Because all small shop admins are overworked and "Simplify" becomes a goal you want to attain. In a big shop I can have a mac guy, an iphone guy, a guy who just knows cisco really good etc. In a small shop it's one loving guy. One. Having a single OS (For the most part) to deal with will drastically cut down on the strain of managing his poo poo.

Simplification is good, but not at the expense of pissing off your users. Asking someone to change the way they do things to make your job easier is an easy way to make them hate you. I usually try to stress the benefit from the user's perspective, focusing on things that will improve their workflow and quality of life. If I tried to tell a senior researcher that we were switching everyone to windows half of them would walk out and not return, regardless of any perceivable benefit.

wilfredmerriweathr
Jul 11, 2005


Yeah a lot of people in science choose osx and there are very good reasons for it.

In a normal "office" type environment, macs are pretty worthless and trying to integrate them with the rest of the infrastructure is kinda a waste of time. But if you're dealing with scientists a lot of them are going to be using macs because they really are the best machine for the job, and I found this out first hand when I was doing physics research. You can just carry one laptop and use it to run all your simulations on, and check your email, and watch netflix, and use excel. Nothing else will let you do all that easily.

Proud Christian Mom
Dec 20, 2006
I CANNOT HANDLE BEING CALLED OUT ON MY DUMBASS OPINIONS ABOUT ANTI-VIRUS AND SECURITY. I REALLY LIKE TO THINK THAT I KNOW THINGS HERE

INSTEAD I AM GOING TO WHINE ABOUT IT IN OTHER THREADS SO MY OPINION CAN FEEL VALIDATED IN AN ECHO CHAMBER I LIKE



wilfredmerriweathr posted:

Yeah a lot of people in science choose osx and there are very good reasons for it.

In a normal "office" type environment, macs are pretty worthless and trying to integrate them with the rest of the infrastructure is kinda a waste of time. But if you're dealing with scientists a lot of them are going to be using macs because they really are the best machine for the job, and I found this out first hand when I was doing physics research. You can just carry one laptop and use it to run all your simulations on, and check your email, and watch netflix, and use excel. Nothing else will let you do all that easily.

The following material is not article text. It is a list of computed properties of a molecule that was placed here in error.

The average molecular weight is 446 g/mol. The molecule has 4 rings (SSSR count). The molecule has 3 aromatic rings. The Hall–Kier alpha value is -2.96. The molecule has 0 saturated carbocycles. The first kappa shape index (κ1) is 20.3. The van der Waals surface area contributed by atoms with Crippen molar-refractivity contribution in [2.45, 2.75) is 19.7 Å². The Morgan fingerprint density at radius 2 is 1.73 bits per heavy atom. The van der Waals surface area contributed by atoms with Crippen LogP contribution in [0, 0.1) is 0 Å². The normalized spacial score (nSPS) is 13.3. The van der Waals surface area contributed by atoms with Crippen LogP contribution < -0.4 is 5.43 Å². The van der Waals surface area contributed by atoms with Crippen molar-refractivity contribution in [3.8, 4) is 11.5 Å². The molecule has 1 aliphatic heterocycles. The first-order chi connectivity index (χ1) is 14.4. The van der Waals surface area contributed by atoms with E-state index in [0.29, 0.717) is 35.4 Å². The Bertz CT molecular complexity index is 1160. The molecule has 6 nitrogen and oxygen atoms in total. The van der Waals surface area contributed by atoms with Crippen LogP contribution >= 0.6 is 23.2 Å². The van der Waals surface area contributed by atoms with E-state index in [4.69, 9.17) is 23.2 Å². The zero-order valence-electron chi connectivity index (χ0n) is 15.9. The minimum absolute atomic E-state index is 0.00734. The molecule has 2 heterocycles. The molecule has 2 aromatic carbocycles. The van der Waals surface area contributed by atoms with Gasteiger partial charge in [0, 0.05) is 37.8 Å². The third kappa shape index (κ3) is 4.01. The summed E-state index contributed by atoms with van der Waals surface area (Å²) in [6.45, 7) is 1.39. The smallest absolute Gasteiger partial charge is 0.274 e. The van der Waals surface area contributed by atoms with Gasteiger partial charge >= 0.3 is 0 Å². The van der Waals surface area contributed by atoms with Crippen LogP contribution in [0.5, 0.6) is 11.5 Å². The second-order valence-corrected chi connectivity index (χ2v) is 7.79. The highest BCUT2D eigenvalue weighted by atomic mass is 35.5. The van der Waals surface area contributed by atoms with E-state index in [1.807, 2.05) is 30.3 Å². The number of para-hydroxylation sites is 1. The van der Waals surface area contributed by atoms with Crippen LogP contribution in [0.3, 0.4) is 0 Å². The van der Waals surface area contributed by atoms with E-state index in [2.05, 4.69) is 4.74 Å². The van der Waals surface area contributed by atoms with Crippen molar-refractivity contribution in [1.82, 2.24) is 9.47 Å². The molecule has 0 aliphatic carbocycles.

is this because there is some OS X only software for the simulations

wilfredmerriweathr
Jul 11, 2005


No it's just the fact that you can run any unix software you need on it natively.

Like for example the software I use to reduce astronomical images is like 35 years old and cryptic as gently caress but it's a breeze to get it installed on osx. Usually unix science stuff is offered with readymade binaries for mac users as well.

That means you can just have one computer and do all your work on it, no messing around with VMs or a second laptop or whatever for stuff that won't run on linux.

wilfredmerriweathr fucked around with this message at Sep 4, 2015 around 19:42

dox
Mar 4, 2006


NevergirlsOFFICIAL posted:

The other thing to note is this won't uninstall existing Office versions for you. So you'll need to make a script that uninstalls the old version of office, and then runs clicktorun.

If you need any help with this kind of script, let me know. I have a script utilizing the Powershell Application Deployment Toolkit that uninstalls all versions of Office (2003, 2007, 2010, 2013, 2012 Click to Run, and 365) and then installs Office 365 (whatever version depending on the installation xml). This has proved to be a huge time saver as I am the "resource" at my MSP for Office 365 migrations. Automates the entire process so the user can click to begin and then forces them to restart afterward with a prompt.

Thanks Ants
May 21, 2004

Bless you, ants. Blants.




Fun Shoe

dox posted:

If you need any help with this kind of script, let me know. I have a script utilizing the Powershell Application Deployment Toolkit that uninstalls all versions of Office (2003, 2007, 2010, 2013, 2012 Click to Run, and 365) and then installs Office 365 (whatever version depending on the installation xml). This has proved to be a huge time saver as I am the "resource" at my MSP for Office 365 migrations. Automates the entire process so the user can click to begin and then forces them to restart afterward with a prompt.

Proud Christian Mom
Dec 20, 2006
I CANNOT HANDLE BEING CALLED OUT ON MY DUMBASS OPINIONS ABOUT ANTI-VIRUS AND SECURITY. I REALLY LIKE TO THINK THAT I KNOW THINGS HERE